For Pakistan’s economy, coronavirus may not be as deadly as feared

‘Pakistan must consider developing its export sector to take advantage of opportunities arising from challenges being reported by large manufacturing powerhouses’

KARACHI: Having infected more than 130,000 individuals, and with a death toll surpassing 5,000 people, coronavirus (COVID-19) – now labelled a global pandemic – has brought life around the world to a halt, resulting in global economies feeling the heat due to disruptions in supply and dampened demand sentiments.

In the wake of the deadly virus, global GDP estimates have been slashed by 5bps to 2.4pc as opposed to previous estimates of 2.9pc.

Although the spread has been curtailed in Pakistan, and the World Health Organisation (WHO) has expressed satisfaction with national policies against the disease, Pakistan is not an island, and thereby the impact of the virus is likely to penetrate into the economy.


As per a report by BMA Research, the impact is likely to hit Pakistan due to its trading with infected countries. The report reads, “A large portion of Pakistan’s economy is driven by imported materials including most key sectors such as textiles, automobile, energy, steels, pharmaceuticals and consumers.”

Considering how a number of these countries are in quarantine, analysts expect that Pakistan’s trade with these countries will be impacted thereby disrupting supply chains.

However, with global export leaders impacted by the spread of the virus, this could lead to Pakistan emerging as an exporting nation.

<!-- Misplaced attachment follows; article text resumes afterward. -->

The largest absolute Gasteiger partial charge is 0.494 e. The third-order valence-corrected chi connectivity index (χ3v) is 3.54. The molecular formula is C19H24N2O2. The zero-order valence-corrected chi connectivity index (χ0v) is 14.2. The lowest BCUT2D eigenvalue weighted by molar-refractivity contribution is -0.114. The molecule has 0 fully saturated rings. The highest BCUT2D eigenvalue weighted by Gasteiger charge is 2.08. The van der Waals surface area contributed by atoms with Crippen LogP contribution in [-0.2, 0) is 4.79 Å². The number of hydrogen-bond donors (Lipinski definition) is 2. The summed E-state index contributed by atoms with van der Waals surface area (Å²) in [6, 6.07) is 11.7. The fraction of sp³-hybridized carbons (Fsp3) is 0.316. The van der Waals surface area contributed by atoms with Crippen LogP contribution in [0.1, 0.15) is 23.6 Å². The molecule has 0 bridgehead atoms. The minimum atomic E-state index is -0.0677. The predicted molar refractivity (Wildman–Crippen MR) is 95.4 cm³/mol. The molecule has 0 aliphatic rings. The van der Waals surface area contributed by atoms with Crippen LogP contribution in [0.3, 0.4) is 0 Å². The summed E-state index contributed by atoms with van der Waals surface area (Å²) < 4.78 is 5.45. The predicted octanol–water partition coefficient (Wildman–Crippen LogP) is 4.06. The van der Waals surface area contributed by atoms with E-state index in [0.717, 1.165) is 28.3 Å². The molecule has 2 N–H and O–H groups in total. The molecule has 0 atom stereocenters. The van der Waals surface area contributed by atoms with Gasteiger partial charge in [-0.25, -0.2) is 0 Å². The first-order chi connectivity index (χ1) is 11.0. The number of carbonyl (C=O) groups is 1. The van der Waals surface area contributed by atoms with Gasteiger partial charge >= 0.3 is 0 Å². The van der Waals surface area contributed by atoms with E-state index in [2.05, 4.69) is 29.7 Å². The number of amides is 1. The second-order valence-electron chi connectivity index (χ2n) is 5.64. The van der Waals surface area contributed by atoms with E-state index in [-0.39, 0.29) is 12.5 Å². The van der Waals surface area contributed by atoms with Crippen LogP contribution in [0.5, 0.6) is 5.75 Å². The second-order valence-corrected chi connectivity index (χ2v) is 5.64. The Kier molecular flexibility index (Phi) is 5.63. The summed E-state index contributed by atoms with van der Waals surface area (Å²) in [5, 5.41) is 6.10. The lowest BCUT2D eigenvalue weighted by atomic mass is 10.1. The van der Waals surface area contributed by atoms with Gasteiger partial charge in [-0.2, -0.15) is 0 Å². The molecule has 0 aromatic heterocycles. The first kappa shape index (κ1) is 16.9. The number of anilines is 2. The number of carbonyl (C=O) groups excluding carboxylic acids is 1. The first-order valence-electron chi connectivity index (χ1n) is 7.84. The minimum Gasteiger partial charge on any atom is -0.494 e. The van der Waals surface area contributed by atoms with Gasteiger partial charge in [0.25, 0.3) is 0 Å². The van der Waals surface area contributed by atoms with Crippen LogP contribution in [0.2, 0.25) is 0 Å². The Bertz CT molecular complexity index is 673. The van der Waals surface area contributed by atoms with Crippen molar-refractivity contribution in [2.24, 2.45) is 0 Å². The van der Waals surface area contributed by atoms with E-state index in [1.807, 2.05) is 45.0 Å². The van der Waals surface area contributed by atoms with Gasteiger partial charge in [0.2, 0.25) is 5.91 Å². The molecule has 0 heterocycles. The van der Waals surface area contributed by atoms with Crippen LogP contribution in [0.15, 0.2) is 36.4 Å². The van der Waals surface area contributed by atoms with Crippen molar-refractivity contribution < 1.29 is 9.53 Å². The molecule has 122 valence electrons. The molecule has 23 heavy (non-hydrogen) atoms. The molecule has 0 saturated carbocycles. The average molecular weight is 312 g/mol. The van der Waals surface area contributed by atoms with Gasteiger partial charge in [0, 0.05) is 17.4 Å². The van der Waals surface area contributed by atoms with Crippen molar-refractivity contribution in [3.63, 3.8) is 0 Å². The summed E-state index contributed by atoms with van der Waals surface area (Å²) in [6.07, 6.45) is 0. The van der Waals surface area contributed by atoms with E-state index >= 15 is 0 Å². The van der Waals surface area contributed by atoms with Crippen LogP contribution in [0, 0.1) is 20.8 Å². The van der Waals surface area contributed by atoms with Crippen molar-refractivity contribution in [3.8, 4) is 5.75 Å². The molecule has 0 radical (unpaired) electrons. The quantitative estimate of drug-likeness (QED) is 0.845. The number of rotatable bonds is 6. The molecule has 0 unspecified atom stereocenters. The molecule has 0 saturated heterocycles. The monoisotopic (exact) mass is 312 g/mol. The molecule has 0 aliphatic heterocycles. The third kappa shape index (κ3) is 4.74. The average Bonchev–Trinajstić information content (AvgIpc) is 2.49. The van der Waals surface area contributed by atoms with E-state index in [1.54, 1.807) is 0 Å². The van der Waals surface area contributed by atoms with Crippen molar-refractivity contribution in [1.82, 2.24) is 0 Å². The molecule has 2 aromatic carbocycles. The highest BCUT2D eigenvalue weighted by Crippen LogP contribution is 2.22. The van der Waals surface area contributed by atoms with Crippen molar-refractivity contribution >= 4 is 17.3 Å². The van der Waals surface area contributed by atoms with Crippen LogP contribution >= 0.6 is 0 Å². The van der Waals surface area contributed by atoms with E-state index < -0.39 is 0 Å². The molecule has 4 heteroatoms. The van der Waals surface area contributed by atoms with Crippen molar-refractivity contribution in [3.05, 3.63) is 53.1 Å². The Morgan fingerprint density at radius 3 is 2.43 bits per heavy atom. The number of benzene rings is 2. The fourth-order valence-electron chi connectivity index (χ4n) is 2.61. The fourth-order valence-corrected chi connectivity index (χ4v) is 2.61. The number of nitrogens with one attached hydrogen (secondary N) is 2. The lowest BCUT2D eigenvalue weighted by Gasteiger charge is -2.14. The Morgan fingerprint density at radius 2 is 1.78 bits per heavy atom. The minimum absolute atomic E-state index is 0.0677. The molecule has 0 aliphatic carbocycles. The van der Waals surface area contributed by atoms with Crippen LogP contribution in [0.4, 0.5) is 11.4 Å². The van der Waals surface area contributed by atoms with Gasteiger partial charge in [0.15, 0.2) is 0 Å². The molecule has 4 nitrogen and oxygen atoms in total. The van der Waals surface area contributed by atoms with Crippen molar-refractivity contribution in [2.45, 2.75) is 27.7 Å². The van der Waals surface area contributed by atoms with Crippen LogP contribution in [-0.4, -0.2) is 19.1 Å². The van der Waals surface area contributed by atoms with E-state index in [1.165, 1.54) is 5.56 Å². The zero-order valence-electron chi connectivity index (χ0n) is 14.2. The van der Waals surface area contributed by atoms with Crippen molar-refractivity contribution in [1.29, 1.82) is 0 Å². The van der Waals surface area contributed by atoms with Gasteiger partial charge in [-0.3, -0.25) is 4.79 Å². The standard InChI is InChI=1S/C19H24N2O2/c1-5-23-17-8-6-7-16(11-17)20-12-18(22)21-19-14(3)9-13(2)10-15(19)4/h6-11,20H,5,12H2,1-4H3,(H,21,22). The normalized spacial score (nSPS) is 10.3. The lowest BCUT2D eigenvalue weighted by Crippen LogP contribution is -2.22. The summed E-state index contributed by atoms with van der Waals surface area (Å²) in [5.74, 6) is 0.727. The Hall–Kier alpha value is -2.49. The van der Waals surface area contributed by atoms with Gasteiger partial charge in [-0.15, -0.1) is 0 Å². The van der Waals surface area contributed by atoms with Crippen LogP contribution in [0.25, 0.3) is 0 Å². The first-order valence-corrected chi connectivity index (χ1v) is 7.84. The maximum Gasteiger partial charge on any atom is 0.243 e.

Dr Aadil Nakoda, Assistant Professor of Economics at the Institute of Business Administration opined, “Pakistan must continue with its policies to boost its export volume. Although the growth in global trade is likely to slow down this year, Pakistan must consider developing its export sector to take advantage of opportunities as a result of the challenges reported by the large manufacturing powerhouses.”


As a result of the damped demand sentiments, oil prices took a historic downturn last week. This was further aggravated by the disintegration of the OPEC+ resulting in the world’s two biggest oil exporters, Saudi Arabia and Russia, engaging in a price war.

This, however, is a development for Pakistan’s economy. As per BMA, “During FY19, Pakistan imported $16 billion worth of oil, 31pc of the country’s total import bill. We estimate that for every $10 per bbl decline in Arab Light’s spot price, Pakistan’s import bill can fall by $1.6 billion.”

As a result, inflation is likely to go down considering the low energy tariff and transportation costs.

Considering how developed countries are stockpiling on low priced oil, Pakistan is expected to follow. Trump said the US will “purchase at a very good price large quantities of crude oil” for storage in the Strategic Petroleum Reserve (SPR) emergency stockpile, a move that could help US producers.